Feature ArticleOil, Gas Operators Committed To Gulf of Mexico, International Deepwater
By Susanne S. Pagano
Oil and gas operators are firmly committed to exploration and production in traditional deepwater regions of the Golden Triangle—the Gulf of Mexico, West Africa and Brazil—as well as newer promising areas, including waters off East Africa, eager to find and develop new reserves as oil prices hold in the $100 barrel range. Worldwide, exploration and production activities are robust, prompting growing demand for technically advanced equipment and services amid heightened safety concerns following the Deepwater Horizon accident three years ago.
The market remains tight for most deepwater rigs, with oil and gas operators moving forward on a long list of attractive prospects spanning the globe. The international drilling fleet includes about 840 rigs, with utilization averaging around 85 percent. Two of the newest rigs in the global fleet are Transocean Ltd.’s (Vernier, Switzerland) Super B-class Bigfoot jackups built at Keppel FELS (Singapore). Both units will work for Chevron Corp. (San Ramon, California) offshore Thailand. About 140 rigs, including semisubmersibles, drillships and jackups, are under construction at shipyards worldwide for drillers including Diamond Offshore Drilling Inc. (Houston, Texas), Noble Corp. (Baar, Switzerland), Maersk Drilling (Copenhagen, Denmark) and Rowan Companies plc (Houston).
Rig Charter Rates Remain High
Daily charter rates for several offshore rig types have inched upward in 2013, IHS Petrodata (Houston) reported. Worldwide average charter rates for deepwater and ultradeepwater semisubmersibles range from $460,000 to $535,000. Day rates for drillships designed for water depths greater than 7,500 feet range from $590,000 to $660,000.
Day rates for jackups widely vary depending on individual markets. An average 250-foot independent leg cantilever jackup in the Gulf of Mexico commands $100,000 to $110,000 a day; a similar rig in the Middle East works at charter rates from $95,000 to $119,000. Jackups in the Indian Ocean generally work at rates from $153,000 to $160,000 a day. Meanwhile, harsh-environment, high- specification jackups in the North Sea mandate $215,000 to $242,500 per day, according to IHS Petrodata.
Oil Operators Log New Discoveries
New oil and gas discoveries have been logged worldwide, including a major deepwater natural gas find by PEMEX (Mexico City, Mexico) in the Gulf of Mexico. The Kunah-1 well in 7,000 feet of water offshore Veracruz, Mexico, is one of several in the deepwater region that PEMEX believes could contain an estimated combined reserves of 2 billion cubic feet of natural gas.
In the U.S. portion of the gulf, Noble Energy Inc. (Houston) and partner W&T Offshore (Houston) discovered 150 feet of net oil pay at the Big Bend exploration prospect in 7,200 feet of water. Separately, Cobalt International Energy Inc. (Houston) and strategic alliance partner Total S.A. (Paris, France) reported a significant deepwater oil strike at its North Platte prospect in Garden Banks off Louisiana. Further appraisal is necessary to confirm the discovery’s size and commerciality.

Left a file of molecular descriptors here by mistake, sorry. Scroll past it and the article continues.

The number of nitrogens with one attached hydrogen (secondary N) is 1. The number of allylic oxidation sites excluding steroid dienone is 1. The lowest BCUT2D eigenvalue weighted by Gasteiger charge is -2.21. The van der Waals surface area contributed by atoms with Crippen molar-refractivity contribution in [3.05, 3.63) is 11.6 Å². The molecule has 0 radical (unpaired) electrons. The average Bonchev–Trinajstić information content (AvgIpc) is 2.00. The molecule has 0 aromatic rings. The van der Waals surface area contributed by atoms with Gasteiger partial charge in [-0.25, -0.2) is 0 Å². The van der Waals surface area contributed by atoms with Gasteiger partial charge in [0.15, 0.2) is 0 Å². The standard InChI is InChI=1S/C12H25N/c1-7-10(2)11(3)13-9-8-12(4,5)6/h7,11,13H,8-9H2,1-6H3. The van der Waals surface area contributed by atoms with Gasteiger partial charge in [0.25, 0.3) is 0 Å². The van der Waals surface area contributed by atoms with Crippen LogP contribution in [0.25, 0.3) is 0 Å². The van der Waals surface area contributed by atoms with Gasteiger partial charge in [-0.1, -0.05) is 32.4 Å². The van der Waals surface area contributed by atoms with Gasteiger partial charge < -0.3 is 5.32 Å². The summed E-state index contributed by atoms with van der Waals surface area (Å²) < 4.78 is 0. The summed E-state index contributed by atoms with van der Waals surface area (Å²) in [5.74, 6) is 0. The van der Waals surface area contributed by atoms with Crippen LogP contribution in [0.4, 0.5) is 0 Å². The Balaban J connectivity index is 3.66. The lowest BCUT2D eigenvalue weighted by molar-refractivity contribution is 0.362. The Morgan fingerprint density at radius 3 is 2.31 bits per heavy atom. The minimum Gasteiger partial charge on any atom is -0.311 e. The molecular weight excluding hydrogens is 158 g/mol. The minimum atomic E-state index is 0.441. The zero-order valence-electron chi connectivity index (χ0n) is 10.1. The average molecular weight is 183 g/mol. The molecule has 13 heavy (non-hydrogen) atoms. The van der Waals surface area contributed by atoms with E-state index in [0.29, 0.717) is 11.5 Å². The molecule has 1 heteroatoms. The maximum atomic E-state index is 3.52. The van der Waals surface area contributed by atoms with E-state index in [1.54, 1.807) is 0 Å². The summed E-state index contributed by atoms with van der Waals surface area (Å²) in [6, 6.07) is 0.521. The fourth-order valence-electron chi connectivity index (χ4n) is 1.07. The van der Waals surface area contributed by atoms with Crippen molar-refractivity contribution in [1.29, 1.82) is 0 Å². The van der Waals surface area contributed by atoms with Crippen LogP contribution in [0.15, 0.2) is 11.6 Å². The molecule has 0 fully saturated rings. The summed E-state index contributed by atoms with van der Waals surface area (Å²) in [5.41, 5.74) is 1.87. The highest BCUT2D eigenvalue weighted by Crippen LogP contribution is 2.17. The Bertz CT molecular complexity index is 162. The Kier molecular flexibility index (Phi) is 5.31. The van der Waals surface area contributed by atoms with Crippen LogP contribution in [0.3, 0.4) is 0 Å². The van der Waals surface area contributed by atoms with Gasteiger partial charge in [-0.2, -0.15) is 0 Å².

Furthermore, Chevron Corp. reported two recent gas discoveries in Australia’s Exmouth Plateau. The Pinhoe-1 and Arnhem-1 wells have estimated net gas pay of 197 feet and 149 feet, respectively. Additionally, Petrobras (Rio de Janeiro, Brazil) logged a new oil discovery with its Florim well offshore Rio de Janeiro. Testing will follow later in the year.
Oil and gas companies continue to build lease portfolios, adding strategic acreage for future exploration. In the Gulf of Mexico, the U.S. Bureau of Ocean Energy Management will conduct one more lease sale this year in the Western Gulf. A March sale in the Central Gulf of Mexico offered 7,299 blocks located in water depths from 9 to more than 11,115 feet. U.S. domestic lease auctions in 2014 will include acreage in the Eastern, Central and Western Gulf of Mexico.
Internationally, Exxon Mobil Corp. (Irving, Texas) recently signed an agreement with Impact Africa Ltd. (London, England) to acquire a 75-percent participating interest and operatorship in the deepwater Tugela South Exploration Right permit off South Africa’s eastern coast.
Rig Orders Placed
Numerous drilling contractors are expanding their global deepwater rig fleets to meet an anticipated upswing in demand over the next several years. One order has been placed by Seadrill (Hamilton, Bermuda) to build two high-specification jackups at Dalian Shipbuilding Industry Offshore Co. Ltd. (Dalian, China). Rated to drill in water depths of 400 feet, the premium rigs will be delivered in 2015.
Separately, Seadrill recently disclosed a new five-year contract for the newbuild, harsh-environment semisubmersible rig West Mira for operations off Eastern Canada and Greenland. Estimated revenue potential for the contract, including mobilization and performance bonus, is around $1.18 billion for the five firm years, Seadrill officials reported. The rig, currently under construction at Hyundai Samho Heavy Industries Co. Ltd. (Samho, South Korea) should be ready to spud its first well in 2015. Last year, Seadrill locked in some $4 billion in contracts for three ultradeepwater rigs under construction at Samsung Heavy Industries Co. Ltd. (Geoje, South Korea). At least two of the rigs will mobilize to the Gulf of Mexico in 2013. To continue this article please click here.
Susanne S. Pagano is a Sea Technology contributor based in Houston, Texas.